High Prevalence of Sexually Transmitted Infections Among Female Sex Workers in the Eastern Highlands Province of Papua New Guinea: Correlates and Recommendations
October 6, 2005
Drawing on a previous survey that identified more than 200 female sex workers (FSWs) participating in commercial sex along the Highlands Highway of Papua New Guinea, the authors conducted the current study to estimate the prevalence of gonorrhea, chlamydia, syphilis, trichomoniasis and HIV among female sex workers in Goroka and Kainantu in the Eastern Highlands Province (EHP) and to identify correlates to be considered in intervention and control.
The researchers invited self-identified FSWs recruited through the Goroka Sex Workers Peer-Mediated Program to participate. Consenting FSWs received pretest counseling and gave sociodemographic and behavioral data through a structured questionnaire. Investigators asked the women to self-collect vaginal specimens and provide peripheral blood to detect STIs and HIV.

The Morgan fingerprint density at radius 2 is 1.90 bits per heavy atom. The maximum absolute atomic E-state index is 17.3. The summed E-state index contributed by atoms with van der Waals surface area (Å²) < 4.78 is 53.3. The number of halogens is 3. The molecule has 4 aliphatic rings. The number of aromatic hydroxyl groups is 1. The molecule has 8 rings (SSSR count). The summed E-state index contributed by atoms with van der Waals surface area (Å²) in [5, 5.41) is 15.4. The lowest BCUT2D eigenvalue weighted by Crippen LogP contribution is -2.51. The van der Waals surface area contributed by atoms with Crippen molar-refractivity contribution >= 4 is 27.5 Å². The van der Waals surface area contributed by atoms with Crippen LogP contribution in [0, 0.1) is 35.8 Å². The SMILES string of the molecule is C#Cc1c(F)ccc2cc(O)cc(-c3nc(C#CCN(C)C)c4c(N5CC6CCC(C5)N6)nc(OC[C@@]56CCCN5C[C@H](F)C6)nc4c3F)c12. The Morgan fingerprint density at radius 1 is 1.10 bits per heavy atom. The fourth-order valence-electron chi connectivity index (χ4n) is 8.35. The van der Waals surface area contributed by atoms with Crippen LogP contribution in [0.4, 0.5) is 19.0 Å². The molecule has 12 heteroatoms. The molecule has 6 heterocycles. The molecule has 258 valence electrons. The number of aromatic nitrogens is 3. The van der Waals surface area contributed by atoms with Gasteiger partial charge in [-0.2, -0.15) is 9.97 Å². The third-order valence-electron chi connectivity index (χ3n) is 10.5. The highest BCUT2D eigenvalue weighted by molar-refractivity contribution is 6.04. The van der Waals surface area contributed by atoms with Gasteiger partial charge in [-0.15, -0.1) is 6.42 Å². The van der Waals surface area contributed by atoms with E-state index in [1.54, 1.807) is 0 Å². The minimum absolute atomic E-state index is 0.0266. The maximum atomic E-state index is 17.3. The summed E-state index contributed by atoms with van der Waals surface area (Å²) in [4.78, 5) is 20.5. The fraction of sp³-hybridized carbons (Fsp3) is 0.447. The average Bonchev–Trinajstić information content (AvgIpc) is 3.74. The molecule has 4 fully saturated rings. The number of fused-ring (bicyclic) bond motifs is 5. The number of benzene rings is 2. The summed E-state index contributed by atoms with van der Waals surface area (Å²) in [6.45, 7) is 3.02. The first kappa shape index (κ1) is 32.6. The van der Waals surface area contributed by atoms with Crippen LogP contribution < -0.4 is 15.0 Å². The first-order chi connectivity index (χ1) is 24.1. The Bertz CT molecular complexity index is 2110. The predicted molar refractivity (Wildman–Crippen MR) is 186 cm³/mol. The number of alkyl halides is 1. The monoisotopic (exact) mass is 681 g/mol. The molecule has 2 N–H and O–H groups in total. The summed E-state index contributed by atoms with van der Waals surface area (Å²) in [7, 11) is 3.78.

Of 211 FSWs for whom results were available, none tested positive for HIV. Overall estimated rates for gonorrhea, chlamydia, syphilis and trichomoniasis were 21 percent, 19 percent, 24 percent and 51 percent, respectively. Seventy-four percent of study participants were positive for at least one STI; 43 percent had multiple STI infections. The women commonly exhibited high-risk sexual behaviors including low, inconsistent condom use, which most attributed to condom unavailability, dislike by or familiarity with clients, and being drunk and/or high on marijuana.
The authors concluded that FSWs in Goroka and Kainantu in the EHP have a high prevalence of STIs maintained by "widespread high-risk sexual behaviors, including low use of condoms. Apart from a need to promote condom acceptance, distribution, and use, other high-risk correlates identified in this study provide important considerations for intervention and control in this population," the researchers wrote.
Sexually Transmitted Diseases
08.2005; Vol. 32; No. 8: P. 466-473; Tony Lupiwa, P.G.D.Sc.; Dagwin L. Suarkia, M.Sc.; Michael M. Paniu, B.Sc.; Asibo Wahasoka; Hannah Nivia; Jacinta Kono; William Yeka, M.A.pp.Sc.; John C. Reeder, Ph.D.; Charles S. Mgone, M.Med., Ph.D.
This article was provided by U.S. Centers for Disease Control and Prevention. It is a part of the publication CDC HIV/Hepatitis/STD/TB Prevention News Update. Visit the CDC's website to find out more about their activities, publications and services.